In which we find the feathers in amongst the fur
Today we board Silver Salmon Lodge's custom made aluminum boat for a trip north to Tuxedni Bay and a chance to photograph horned puffins, with owner David Corey as captain. Were it not raining and cloudy, we could have seen Mt. Iliamna and Mt. Redoubt, both semi-active volcanoes, in this part of Lake Clark National Park. Today, we use our imaginations.
We stay close to the shore and spot a Coastal Brown bear sow with a young cub. Someone remarks that she had lost a twin cub earlier this year and is being very careful with the remaining one.
Once we reach Tuxedni Bay, David pulls the boat close to a sheer cliff that is thought to be the largest black-legged kittiwake rookery in Cook Inlet. There are an estimated 500,000 birds that come to nest in the rocks and seams of this cliff face.
A small gull,the name kittiwake derives from the bird's shrill screech: kittee-wa-aake, kittee-wa-aake.
And screech they do! Constantly! Forever and ever, amen. Or, at least until the breeding and raising of more screechers is over and they return to the open sea where they spend the winters.
There are kittiwakes in every nook and cranny, every ledge and outcropping, and it takes nothing to disturb the whole bunch of them. Then hundreds leap from the face of the cliff and fly around in a dither before they land, screeching all the while.
It's impossible to take a photo that shows how many birds are here. From a distance, they blend in with the gray and white-washed rock. The cliff seems alive with birds, thousands of whom are in motion at any given time.
For that reason, it's necessary to focus on just a couple birds, or a small group, to get any kind of a meaningful photo.
|Unlike the murres, which lay their eggs on bare rocks, the kittiwakes actually have nests.|
|A small disturbance and a flock takes to flights. This photo is a small piece of the face of the cliff where the vegetation starts on the left.|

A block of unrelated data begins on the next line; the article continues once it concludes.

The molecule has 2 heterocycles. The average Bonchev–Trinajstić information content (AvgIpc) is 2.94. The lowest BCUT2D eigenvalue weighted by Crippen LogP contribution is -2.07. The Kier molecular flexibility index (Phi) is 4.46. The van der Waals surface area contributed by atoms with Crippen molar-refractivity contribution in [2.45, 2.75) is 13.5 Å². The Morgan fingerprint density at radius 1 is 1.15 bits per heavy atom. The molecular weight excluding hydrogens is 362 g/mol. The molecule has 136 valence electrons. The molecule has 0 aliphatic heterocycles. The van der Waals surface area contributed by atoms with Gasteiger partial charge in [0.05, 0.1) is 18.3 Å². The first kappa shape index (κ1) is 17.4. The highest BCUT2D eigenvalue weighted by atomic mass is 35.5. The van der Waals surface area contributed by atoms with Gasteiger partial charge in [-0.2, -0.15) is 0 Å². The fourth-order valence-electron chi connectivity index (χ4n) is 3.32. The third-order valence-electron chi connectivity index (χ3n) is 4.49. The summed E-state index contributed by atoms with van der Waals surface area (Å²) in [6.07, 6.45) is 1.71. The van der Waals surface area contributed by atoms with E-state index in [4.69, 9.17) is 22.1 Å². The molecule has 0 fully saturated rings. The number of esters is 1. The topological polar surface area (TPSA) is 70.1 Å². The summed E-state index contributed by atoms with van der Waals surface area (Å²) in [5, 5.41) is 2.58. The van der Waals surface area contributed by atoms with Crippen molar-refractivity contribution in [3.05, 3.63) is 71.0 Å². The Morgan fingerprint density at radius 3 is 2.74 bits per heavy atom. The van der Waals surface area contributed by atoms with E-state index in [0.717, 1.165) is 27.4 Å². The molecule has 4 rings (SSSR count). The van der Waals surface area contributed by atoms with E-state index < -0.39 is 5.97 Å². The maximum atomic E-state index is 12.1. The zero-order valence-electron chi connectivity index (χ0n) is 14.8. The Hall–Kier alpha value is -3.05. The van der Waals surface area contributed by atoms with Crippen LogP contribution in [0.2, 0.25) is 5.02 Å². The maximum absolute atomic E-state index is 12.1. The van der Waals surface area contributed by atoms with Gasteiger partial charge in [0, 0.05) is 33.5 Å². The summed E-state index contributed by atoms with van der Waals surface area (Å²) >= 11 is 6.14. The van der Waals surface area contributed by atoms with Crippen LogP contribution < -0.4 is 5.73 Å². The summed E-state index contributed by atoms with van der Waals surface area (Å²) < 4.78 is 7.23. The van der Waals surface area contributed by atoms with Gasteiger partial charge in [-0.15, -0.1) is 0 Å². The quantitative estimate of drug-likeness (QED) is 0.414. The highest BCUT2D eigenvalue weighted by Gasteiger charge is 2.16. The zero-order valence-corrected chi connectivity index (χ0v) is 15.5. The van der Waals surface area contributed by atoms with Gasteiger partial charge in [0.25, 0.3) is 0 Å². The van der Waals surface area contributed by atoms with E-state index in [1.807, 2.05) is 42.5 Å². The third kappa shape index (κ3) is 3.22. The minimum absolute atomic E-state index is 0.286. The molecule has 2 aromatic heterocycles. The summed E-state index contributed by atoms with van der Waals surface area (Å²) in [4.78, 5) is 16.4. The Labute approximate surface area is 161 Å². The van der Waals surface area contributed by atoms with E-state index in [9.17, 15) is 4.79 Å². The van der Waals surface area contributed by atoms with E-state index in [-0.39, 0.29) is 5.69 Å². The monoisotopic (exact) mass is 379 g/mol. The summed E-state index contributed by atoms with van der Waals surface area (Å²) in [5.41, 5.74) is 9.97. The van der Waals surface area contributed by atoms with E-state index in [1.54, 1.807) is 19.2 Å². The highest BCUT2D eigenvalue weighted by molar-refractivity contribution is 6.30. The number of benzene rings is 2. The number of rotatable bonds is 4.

|A very small part of the rookery cliff face.|
The kittiwakes share their space (what's left of it) with common murres, who--like the kittiwakes--come to shore only to nest, then return to the sea. This past winter of 2015-2016, Alaska experienced an unprecendented die-off or murres, tens of thousands of them. In late January, an estimated 100,000 murres had died, andit continued on from there.
A common symptom was starvation and research into the reason continues.
Floatillas of murres are in the water and when our boat approaches, the murres burst from the water into a frenzy equaling the screaming kittiwakes's.
Farther up the bay is an historic salmon cannery built in 1911, and now being restored as a tourist attraction. This is the cannery as seen from the air.
A short distance away is the mis-named Duck Island, a nesting spot for puffins. Again we photographers are presented with the challenge of trying to get in-focus photos from the deck of a bobbing boat while hand-holding heavy mega-lenses. Rick gives me tips on how to hold the camera/lens, and tells me not to brace myself against the motion of the boat, but to go with it. Come to think of it, that's a good way to avoid seasickness, too.
Nonetheless, I get lots and lots of puffin feet photos, like this one:
Occasionally, I get whole puffins and only a couple of cut-off puffins.
|The puffins share their rocks with murres, too.|
And with several pairs of black oystercatchers.
Nearby is the most accommodating sea otter in Cook Inlet. It is so unconcerned about our presence, it goes back to sleep as we photograph it.
|"...and that fish I caught was thiiiiiis big!"|
Perched above all the puffins and murres and oystercatchers, a glaucous gull waits for a chance to raid a nest.
And then we're off, headed south to the lodge and more furry bears.